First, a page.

Compaq?s CEO has hit out at Dell and described it as a second-tier vendor, saying that cheap machines will not deliver the total cost of ownership.
Eckhard Pfeiffer flew into a Computacenter-hosted event especially, he said. Giving a brief 25 minute presentation, he then flew back to Texas.
Pfeiffer said: ?There is a lot of consolidation in the industry. In the last two years, the top four vendors have moved from 24 per cent of the marketplace to 35 per cent.?
Compaq re-engineered itself in July of this year, he claimed. ?Compaq is racing ahead in the consolidation process. We have prices which are between five to 10 per cent lower than Dell?s.
He added: ?This is not a one time event, we?re committed to being price competitive. Most customers can?t deal with the direct model, and customers need the value added dealer, even if it adds between $110 to $150 on a box.?
Said Pfeiffer: ?We have 65 per cent greater residual values than tier two vendors,? referring to Dell. ?We?ve achieved leadership in the total cost of ownership argument. Our products have real service and support and this is especially impressive compared to direct competitors.?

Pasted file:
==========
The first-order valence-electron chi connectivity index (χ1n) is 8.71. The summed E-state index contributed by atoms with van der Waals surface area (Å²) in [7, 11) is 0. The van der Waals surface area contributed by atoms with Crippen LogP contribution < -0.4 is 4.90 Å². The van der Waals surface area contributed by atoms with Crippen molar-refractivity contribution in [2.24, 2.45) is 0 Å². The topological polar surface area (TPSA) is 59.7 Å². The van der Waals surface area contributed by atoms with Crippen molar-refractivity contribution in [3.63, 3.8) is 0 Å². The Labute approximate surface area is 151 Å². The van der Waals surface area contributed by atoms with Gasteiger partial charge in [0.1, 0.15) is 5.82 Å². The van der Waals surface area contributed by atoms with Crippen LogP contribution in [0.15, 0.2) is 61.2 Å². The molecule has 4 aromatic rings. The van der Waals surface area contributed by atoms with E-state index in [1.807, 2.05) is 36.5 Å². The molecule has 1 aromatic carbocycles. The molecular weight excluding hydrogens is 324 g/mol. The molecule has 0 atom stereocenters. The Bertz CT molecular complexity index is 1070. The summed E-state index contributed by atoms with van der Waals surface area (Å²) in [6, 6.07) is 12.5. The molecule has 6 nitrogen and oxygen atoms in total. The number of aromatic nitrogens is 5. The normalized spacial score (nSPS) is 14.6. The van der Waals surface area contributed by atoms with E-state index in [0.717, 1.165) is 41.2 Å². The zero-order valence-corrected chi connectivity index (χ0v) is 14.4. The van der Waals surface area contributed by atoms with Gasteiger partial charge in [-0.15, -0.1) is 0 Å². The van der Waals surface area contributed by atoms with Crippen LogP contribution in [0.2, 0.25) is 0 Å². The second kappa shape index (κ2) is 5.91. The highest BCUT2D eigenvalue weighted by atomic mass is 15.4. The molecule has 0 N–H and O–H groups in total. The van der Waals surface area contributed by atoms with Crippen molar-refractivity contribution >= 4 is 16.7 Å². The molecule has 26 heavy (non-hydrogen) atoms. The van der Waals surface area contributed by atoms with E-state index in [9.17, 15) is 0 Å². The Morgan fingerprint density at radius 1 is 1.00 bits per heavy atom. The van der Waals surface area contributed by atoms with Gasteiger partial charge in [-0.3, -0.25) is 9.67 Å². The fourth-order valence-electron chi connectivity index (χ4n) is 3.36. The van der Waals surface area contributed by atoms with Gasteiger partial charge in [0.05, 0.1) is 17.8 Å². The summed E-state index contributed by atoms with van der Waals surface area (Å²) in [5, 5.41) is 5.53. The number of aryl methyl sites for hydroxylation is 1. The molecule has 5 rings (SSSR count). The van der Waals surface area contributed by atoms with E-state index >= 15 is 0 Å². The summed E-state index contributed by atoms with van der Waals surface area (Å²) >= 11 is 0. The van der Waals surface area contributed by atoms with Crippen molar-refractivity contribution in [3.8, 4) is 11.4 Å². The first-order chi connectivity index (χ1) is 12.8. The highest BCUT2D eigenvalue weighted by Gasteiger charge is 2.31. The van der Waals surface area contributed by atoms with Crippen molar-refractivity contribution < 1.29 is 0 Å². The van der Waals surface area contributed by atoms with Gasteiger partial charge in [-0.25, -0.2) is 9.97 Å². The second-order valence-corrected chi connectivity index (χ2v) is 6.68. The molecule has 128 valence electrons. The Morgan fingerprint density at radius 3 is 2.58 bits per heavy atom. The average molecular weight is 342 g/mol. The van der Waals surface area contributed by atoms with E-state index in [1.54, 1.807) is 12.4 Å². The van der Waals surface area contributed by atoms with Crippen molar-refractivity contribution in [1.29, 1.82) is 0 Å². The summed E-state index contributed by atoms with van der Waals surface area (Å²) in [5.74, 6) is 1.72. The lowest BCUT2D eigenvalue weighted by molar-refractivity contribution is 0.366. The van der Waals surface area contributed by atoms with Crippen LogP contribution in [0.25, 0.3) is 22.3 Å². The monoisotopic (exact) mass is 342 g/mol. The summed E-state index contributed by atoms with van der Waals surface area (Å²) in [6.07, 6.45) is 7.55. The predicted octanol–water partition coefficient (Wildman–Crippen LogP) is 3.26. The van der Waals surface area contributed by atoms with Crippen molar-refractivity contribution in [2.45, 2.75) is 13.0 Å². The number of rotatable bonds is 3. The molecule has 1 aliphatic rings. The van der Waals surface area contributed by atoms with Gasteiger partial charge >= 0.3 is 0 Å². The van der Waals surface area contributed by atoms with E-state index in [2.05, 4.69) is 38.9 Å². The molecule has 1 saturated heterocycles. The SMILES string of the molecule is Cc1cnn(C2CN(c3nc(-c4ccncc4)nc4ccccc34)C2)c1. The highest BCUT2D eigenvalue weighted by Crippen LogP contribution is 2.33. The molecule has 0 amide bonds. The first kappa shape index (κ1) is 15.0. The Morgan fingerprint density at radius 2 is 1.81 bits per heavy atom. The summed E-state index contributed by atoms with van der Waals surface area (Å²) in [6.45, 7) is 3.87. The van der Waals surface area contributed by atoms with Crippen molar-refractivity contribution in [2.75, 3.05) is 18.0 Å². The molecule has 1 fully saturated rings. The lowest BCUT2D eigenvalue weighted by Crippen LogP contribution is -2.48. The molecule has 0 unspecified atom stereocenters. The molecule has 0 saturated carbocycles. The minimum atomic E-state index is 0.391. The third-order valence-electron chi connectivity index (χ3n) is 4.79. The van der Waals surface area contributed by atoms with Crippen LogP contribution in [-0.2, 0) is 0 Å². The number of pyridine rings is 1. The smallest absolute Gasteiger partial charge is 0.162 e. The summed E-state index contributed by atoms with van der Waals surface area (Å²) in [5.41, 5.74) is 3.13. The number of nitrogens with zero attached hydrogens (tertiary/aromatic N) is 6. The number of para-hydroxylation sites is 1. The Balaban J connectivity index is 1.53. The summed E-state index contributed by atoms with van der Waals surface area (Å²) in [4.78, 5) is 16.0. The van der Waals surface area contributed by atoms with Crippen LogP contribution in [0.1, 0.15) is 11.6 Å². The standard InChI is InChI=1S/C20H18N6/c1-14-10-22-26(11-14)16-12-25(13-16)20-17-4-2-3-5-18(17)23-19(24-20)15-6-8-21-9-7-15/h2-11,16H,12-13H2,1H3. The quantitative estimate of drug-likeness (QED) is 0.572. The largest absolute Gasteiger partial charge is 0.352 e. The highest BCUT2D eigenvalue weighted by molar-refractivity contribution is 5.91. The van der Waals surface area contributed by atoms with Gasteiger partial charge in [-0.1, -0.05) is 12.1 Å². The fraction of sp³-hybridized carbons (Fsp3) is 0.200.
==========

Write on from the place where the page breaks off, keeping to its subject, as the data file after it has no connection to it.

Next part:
The argument, said Pfeiffer, had proved compelling for Computacenter customers.
He said: ?Andersen Consulting are 100 per cent Compaq and they showed 45 per cent lower total cost of ownership.?
Mike Davies, general manager of Computacenter in the UK, which also sells NCs from IBM as well as Net PCs from Compaq, said that the figures depended on the customer.
He said that his company?s job was to sell its customers the solutions they wanted and that meant the arguments about the total cost of ownership differed, depending on the corporation it spoke to.
Dell was unable to comment at press time.
Three weeks ago, Mike Norris, CEO of Computacenter in the UK, said he preferred IBM as a channel partner to Compaq.
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